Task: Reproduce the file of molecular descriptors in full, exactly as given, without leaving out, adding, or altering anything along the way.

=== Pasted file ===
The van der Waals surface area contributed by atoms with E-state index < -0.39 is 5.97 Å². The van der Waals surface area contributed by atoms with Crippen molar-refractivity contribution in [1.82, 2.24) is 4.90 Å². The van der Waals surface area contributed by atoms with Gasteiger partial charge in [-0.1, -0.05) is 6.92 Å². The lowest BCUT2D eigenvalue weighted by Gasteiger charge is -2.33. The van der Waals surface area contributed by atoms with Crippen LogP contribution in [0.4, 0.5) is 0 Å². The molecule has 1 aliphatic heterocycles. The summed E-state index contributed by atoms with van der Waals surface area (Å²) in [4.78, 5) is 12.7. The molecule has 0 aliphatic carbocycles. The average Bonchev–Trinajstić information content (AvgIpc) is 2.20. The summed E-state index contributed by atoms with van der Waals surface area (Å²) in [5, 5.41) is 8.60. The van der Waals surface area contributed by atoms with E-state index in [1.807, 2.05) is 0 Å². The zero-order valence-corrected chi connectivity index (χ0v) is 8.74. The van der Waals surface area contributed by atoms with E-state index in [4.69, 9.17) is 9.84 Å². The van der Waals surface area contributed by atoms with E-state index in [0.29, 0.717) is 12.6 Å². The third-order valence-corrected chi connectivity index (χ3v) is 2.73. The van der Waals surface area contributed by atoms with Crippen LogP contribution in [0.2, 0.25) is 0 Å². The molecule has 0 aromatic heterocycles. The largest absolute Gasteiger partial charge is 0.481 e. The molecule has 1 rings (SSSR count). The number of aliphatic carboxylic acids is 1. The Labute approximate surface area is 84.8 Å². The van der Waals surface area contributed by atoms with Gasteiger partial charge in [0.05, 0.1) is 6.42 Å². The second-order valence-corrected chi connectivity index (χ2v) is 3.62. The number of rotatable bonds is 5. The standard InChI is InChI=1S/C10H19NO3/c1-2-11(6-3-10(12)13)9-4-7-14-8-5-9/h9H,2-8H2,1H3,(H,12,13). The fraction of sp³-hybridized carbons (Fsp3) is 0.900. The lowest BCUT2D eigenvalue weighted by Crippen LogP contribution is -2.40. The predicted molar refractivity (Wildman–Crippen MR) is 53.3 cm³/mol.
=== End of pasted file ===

The van der Waals surface area contributed by atoms with E-state index < -0.39 is 5.97 Å². The van der Waals surface area contributed by atoms with Crippen molar-refractivity contribution in [1.82, 2.24) is 4.90 Å². The van der Waals surface area contributed by atoms with Gasteiger partial charge in [-0.1, -0.05) is 6.92 Å². The lowest BCUT2D eigenvalue weighted by Gasteiger charge is -2.33. The van der Waals surface area contributed by atoms with Crippen LogP contribution in [0.4, 0.5) is 0 Å². The molecule has 1 aliphatic heterocycles. The summed E-state index contributed by atoms with van der Waals surface area (Å²) in [4.78, 5) is 12.7. The molecule has 0 aliphatic carbocycles. The average Bonchev–Trinajstić information content (AvgIpc) is 2.20. The summed E-state index contributed by atoms with van der Waals surface area (Å²) in [5, 5.41) is 8.60. The van der Waals surface area contributed by atoms with E-state index in [1.807, 2.05) is 0 Å². The zero-order valence-corrected chi connectivity index (χ0v) is 8.74. The van der Waals surface area contributed by atoms with E-state index in [4.69, 9.17) is 9.84 Å². The van der Waals surface area contributed by atoms with E-state index in [0.29, 0.717) is 12.6 Å². The third-order valence-corrected chi connectivity index (χ3v) is 2.73. The van der Waals surface area contributed by atoms with Crippen LogP contribution in [0.2, 0.25) is 0 Å². The molecule has 0 aromatic heterocycles. The largest absolute Gasteiger partial charge is 0.481 e. The molecule has 1 rings (SSSR count). The number of aliphatic carboxylic acids is 1. The Labute approximate surface area is 84.8 Å². The van der Waals surface area contributed by atoms with Gasteiger partial charge in [0.05, 0.1) is 6.42 Å². The second-order valence-corrected chi connectivity index (χ2v) is 3.62. The number of rotatable bonds is 5. The standard InChI is InChI=1S/C10H19NO3/c1-2-11(6-3-10(12)13)9-4-7-14-8-5-9/h9H,2-8H2,1H3,(H,12,13). The fraction of sp³-hybridized carbons (Fsp3) is 0.900. The lowest BCUT2D eigenvalue weighted by Crippen LogP contribution is -2.40. The predicted molar refractivity (Wildman–Crippen MR) is 53.3 cm³/mol.